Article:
Although their origins may still be contested, the proliferation of plant diseases is a problem that governments must address on a global scale. Plant viruses account for half of the infectious diseases that threaten global food security. They cause discolorations, physical deformations and distorted leaves, leading to smaller and less nutritious crops, possibly even compromising public health. Amidst skyrocketing populations, countries around the world have started asking themselves: do we have enough to feed everyone? Countries that can today may not be able to by 2050, when the global population is estimated to reach a staggering 9.6 billion. With populations pushing these already-strained resources to the limit, governments are scrambling to maximize crop yields and safeguard existing assets.
Plant diseases are a pretty big and relevant issue to global food security, says Anna Applefield, a researcher with the Global Food Security Project based in Washington, D.C. Countries struggle to maintain a regulatory framework that allows for only safe trade with other countries — a feat that is particularly challenging in developing countries where government enforcement is not as efficient. But plant productivity is of the greatest concern, Applefield notes. While engineers labor furiously to increase crop yields, plant pathologists and politicians work to keep diseases — like BSMV — at bay.
“Plant diseases are transmitted in a number of different ways,” says NYU’s Wilkins. One such method is through insects — leafhopper insects, for example, are known to transmit 80 different viruses by jumping from plant to plant. Another common method is when an infected seed is put in contact with an uninfected seed. “In a non-cultivated system [as plants are in nature], you might end up with seed-to-seed contact just from neighboring plants blowing in the wind and seeds… touching one another,” Wilkins says. The barley virus can even hop between barley and other native grasses, which may have helped the virus spread, Allaby notes.
In an agricultural setting, most of the seeds are transported in large bags or even truckloads, so farmers end up with “a few infected seeds that get mixed in with uninfected seeds,” Wilkins says. “When they are planted in the field, the infected seeds may be distributed widely and so the infection may spread much more rapidly.” As BSMV spread across continents, infected seeds grew into mature barley plants that were shockingly small, and farmers could reap only paltry yields. It is this transport of infected seeds, Wilkins says, that trade regulators today try desperately to prevent in order to preserve their country’s crops.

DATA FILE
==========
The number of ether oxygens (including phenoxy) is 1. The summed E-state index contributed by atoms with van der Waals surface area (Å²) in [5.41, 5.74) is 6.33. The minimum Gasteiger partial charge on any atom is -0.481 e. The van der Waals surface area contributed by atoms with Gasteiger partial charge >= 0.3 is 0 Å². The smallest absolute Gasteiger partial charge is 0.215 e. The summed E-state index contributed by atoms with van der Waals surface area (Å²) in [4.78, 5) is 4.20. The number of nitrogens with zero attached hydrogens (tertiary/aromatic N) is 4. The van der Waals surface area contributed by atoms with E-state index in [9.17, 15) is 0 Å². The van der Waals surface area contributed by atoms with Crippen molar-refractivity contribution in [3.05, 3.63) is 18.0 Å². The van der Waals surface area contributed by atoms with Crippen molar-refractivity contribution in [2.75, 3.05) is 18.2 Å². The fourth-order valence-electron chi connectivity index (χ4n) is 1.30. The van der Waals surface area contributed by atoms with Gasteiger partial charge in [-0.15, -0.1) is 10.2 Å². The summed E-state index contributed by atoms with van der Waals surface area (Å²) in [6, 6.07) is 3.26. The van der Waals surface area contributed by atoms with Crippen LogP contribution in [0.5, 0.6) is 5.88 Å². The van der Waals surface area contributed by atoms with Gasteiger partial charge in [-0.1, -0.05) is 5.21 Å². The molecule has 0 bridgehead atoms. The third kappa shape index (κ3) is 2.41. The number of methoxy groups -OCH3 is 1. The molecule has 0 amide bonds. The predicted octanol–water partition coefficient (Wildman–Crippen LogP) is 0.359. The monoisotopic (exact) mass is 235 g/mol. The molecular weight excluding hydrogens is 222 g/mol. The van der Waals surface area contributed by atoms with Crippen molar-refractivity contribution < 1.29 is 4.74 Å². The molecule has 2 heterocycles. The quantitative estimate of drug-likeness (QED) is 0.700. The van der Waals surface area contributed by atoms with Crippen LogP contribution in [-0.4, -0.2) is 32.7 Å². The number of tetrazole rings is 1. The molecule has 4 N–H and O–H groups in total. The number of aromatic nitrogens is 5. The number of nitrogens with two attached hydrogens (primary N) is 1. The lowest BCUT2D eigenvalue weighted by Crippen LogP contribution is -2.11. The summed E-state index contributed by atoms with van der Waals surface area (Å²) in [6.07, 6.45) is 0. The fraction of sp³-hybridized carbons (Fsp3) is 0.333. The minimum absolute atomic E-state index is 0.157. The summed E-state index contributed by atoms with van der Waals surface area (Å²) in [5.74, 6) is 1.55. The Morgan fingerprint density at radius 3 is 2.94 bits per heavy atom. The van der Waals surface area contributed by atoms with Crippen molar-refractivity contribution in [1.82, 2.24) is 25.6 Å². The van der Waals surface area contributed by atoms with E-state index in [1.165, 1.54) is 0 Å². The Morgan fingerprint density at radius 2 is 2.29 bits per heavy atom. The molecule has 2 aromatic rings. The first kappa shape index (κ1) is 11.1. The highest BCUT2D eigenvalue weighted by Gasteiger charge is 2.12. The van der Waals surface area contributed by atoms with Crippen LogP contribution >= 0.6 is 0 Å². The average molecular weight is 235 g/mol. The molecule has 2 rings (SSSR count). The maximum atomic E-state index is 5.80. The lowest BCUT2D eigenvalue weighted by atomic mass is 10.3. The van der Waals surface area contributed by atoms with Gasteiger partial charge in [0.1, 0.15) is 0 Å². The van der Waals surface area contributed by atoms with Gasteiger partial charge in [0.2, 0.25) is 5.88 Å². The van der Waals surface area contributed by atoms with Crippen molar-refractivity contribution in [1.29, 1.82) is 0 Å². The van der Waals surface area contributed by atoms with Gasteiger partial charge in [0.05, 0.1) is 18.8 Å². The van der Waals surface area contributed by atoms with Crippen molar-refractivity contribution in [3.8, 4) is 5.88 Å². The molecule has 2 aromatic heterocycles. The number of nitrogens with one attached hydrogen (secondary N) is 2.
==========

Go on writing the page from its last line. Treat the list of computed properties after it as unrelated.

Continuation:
“Through traditional and targeted breeding programs, researchers have bred plants that are outright resistant to a number of pathogens,” Wilkins says. At the International Rice Research Institute in the Philippines, biologists are breeding some types of naturally-occurring rice that are immune to rust, a fungal pathogen that stunts plant growth and diminishes yields. But efforts to engineer plants that are immune to viruses in particular have been less successful. Researchers have identified the genes to breed virus-resistant potatoes, but they have yet to breed a crop that is totally immune. In any event, Wilkins is skeptical that this is the right way to ensure food security. “Technology alone won’t end food shortages,” she says.
Despite an increasingly globalized world with easier travel between countries, most policymakers do not consider crop contamination inevitable, says Applefield. Regulators tend to be very conservative and restrict anything that may put domestic crops at risk, even in the light of promising data. As a result, the road to incorporating new virus information in international trade policy may be long and winding. “I think [Allaby’s study] has a lot of implications for how we think about viruses,” says Applefield. She imagines the same virus may have spread long ago between far-flung locations, but scientists just haven’t realized it yet. But the bar to change regulations is still very high. “Countries tend to be pretty protective of their [plant] populations,” she says. “I think, if a country wasn’t being affected as much by a disease, it would have to be convinced” to loosen its trade restrictions with countries that have more affected crops. And the best way to persuade policy-makers is with lots of data, much of which is simply not yet available.
Understanding how pathogens affect the world’s food supply continues to influence food security policy. “There’s a lot of stigma around viruses,” Applefield says. “A lot of effort and expense goes into trying to avoid them.” As scientists work to see the bigger picture in a virus’ history, policy-makers will work to apply this knowledge to the impending food shortage.
“When [resources] are in short supply, it really matters whether you’re making the most of them,” Wilkins says. Research like hers and Allaby’s may ensure that future populations are able to do so.